I’ve always liked GM’s formal rooflines of the ‘70s and ‘80s. They were such a breath of fresh air when introduced, and the look worked so well with the downsized platforms that GM had started rolling out across its lineup. The inherent space efficiency of the design didn’t hurt: Back then (at elementary-school age), I thought that verticality of the roofline must be directly proportional to the cost of the car; after all, the Seville had the most vertical roofline of all and was the most expensive Cadillac.
Even the new ’77 full-size Cadillac didn’t have quite as upright a greenhouse. When the 1979 Eldorado, Toronado and Riviera came out, I delighted in their uppity upright (and very sharp edged) formal rooflines. Stunning! And with a price tag to match.
But then they took it too far and turned everything upside down. GM was eager to spread the “Seville school of styling” look to more cars, and at first it worked quite well. By 1981 you could get a Chevy Malibu with a Seville roofline, and Buick’s Century was touted as a “Little Limousine”. Let’s not forget the X-body FWD Olds Omega and Buick Skylark twins, which were ¾-scale versions of the original Seville. And, lo and behold, the Seville itself abandoned the formal roof for a 1930s-inspired fastback look! (I rather like that too, but that’s a different story).
That brings us to 1986 and the car I saw recently at the post office – a surprisingly clean 1986 Buick Skylark, part of the N-platform family that started replacing the ill-fated X-cars in 1985. Even though Ford had moved on to jellybean shapes (and Japan had never really copied the Seville look), GM was still soldiering on with its latest version of the Seville school–and even brought back the formal look to the Seville, which now looked dangerously similar to the much cheaper N-body.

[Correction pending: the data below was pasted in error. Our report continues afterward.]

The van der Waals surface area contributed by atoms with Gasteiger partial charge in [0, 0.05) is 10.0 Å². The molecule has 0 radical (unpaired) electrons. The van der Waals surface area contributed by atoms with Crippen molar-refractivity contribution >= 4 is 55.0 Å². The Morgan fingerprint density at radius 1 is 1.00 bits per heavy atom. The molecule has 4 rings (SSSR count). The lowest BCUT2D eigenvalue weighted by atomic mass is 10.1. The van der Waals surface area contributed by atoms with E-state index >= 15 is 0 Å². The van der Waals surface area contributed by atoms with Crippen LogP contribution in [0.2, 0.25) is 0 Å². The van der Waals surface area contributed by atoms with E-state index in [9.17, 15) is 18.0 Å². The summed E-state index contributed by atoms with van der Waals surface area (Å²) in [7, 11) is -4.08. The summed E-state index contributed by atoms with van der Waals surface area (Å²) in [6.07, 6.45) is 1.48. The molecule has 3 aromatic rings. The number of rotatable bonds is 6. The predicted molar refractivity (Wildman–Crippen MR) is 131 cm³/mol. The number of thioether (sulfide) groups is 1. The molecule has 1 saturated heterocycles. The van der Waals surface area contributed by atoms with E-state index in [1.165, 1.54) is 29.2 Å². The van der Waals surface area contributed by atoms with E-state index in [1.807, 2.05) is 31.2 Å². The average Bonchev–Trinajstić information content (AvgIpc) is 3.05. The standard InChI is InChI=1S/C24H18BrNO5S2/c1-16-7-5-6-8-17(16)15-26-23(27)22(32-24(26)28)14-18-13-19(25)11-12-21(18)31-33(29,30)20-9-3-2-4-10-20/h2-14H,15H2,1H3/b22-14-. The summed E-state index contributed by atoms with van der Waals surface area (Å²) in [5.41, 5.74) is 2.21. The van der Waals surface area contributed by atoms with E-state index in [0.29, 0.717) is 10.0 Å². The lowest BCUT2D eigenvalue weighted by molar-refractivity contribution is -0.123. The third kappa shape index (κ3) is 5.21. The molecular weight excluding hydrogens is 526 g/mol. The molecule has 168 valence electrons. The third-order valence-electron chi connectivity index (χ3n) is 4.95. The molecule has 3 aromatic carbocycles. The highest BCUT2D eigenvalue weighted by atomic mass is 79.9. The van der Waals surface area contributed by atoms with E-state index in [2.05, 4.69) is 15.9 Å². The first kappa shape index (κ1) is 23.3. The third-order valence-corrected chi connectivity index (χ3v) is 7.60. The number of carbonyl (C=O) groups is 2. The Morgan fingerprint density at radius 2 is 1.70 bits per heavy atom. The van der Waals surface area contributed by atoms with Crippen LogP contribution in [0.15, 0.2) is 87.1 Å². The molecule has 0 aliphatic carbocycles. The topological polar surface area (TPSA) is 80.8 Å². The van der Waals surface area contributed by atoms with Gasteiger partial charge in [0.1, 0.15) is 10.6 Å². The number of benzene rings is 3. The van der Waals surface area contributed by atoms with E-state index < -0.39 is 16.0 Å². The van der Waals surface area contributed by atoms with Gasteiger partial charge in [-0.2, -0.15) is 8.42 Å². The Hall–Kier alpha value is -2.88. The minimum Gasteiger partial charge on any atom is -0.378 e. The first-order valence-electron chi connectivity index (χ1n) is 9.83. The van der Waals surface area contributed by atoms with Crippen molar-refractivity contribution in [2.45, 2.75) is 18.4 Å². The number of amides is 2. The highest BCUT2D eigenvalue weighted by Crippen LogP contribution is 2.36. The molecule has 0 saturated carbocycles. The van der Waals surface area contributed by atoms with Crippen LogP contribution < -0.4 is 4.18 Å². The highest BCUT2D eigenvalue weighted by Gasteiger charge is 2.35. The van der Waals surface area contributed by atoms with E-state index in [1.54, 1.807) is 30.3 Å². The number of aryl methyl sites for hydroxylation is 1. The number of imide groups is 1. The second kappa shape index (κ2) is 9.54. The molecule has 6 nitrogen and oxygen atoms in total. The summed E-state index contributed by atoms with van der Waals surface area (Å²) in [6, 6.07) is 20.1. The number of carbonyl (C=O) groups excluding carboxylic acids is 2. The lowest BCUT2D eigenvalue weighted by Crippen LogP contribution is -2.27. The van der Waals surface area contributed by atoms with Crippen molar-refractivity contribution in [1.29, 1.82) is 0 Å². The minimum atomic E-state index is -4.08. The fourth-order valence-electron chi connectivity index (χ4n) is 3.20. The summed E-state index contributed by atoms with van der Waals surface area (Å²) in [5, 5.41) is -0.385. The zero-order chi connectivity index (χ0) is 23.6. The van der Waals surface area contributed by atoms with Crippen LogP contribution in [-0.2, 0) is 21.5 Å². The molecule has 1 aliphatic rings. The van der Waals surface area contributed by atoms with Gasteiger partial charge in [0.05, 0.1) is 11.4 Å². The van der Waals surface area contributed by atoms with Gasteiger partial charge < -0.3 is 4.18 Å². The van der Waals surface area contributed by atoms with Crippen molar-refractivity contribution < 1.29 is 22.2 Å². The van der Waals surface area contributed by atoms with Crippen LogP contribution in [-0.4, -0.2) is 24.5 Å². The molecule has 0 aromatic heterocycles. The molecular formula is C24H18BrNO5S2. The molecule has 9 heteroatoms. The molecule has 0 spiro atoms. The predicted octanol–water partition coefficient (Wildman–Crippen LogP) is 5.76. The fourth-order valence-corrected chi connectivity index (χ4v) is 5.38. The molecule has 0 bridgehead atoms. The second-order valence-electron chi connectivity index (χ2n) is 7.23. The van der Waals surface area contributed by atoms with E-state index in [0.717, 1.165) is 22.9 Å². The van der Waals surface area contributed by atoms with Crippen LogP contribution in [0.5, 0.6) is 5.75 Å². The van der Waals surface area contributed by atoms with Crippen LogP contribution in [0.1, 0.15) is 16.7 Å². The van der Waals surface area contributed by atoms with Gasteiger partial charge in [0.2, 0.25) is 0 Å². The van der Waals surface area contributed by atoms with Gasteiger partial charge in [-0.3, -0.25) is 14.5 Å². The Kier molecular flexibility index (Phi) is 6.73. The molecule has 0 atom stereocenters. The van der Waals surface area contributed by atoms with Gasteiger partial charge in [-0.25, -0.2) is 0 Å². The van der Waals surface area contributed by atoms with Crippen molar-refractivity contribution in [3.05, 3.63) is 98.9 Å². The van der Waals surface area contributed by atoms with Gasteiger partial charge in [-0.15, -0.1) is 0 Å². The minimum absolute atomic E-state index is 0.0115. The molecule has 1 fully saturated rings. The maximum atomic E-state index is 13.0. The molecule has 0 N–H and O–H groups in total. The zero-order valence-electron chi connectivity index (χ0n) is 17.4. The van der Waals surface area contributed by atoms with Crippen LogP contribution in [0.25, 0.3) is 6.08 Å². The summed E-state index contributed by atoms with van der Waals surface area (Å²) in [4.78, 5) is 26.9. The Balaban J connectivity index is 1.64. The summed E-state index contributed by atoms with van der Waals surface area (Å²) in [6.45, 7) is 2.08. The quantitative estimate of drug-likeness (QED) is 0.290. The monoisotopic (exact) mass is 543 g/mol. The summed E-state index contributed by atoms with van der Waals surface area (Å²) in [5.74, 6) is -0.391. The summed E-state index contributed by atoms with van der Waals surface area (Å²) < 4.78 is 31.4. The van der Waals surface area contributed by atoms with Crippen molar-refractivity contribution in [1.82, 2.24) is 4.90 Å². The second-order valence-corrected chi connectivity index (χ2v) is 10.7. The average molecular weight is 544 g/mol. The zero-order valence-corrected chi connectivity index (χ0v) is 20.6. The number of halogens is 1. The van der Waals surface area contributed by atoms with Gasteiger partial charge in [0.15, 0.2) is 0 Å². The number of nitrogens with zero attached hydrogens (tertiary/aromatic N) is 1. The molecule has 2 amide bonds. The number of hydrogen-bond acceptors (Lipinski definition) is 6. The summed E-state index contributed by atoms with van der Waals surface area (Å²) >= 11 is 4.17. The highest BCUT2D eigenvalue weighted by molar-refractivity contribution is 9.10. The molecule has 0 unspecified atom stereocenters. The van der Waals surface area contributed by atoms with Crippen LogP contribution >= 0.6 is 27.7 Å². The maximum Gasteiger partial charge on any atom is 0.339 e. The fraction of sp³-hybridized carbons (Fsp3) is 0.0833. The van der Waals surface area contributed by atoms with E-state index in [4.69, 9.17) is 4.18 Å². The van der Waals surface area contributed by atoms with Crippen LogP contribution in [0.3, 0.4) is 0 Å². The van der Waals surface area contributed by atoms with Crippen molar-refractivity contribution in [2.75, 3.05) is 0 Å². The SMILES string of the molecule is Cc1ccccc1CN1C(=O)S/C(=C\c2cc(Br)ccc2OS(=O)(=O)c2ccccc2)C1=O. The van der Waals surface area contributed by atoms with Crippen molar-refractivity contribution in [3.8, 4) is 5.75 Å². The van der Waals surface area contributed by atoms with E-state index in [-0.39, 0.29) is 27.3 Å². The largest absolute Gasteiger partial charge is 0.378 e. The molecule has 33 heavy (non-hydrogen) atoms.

There’s a bit of curviness to this roofline, although it’s upright as ever. These cars weren’t especially successful, but they did have some interesting features and sold well enough to continue until 1991, when they were replaced with a completely different and much wilder version that threw out the formal look once and for all. The rest of GM’s line followed suit, and after the 1993 Fleetwood Brougham, the upright roofline was history, at least at GM.
On its own merits, this Skylark isn’t such a bad little car. This example is a low trim-level version, crank windows and all, but it’s actually pretty nice for a car near the bottom of Buick’s lineup (the J-based Skyhawk was the smallest and cheapest Buick). Even on this base model, you had a cool pod-styled dash, brushed-metal (look) trim, recessed pull handles and plush looking seats. Little limousine, indeed! Buick did its best to put Buick cues onto the N-platform shared with Pontiac’s Grand Am and the Olds Calais.
The full-width taillights are very Buick, harking back to the 1965 Skylark, and the front end is very refined and “Regal”.
But whether you like the broughamy, limousine-like details or not, the market was moving toward cars like the 1986 Accord, which couldn’t have been more different in its no-nonsense sport sedan look–and with sporty pop-up headlamps to boot. We all know which won, but I love them both. Here’s to Buick’s last Little Limousine!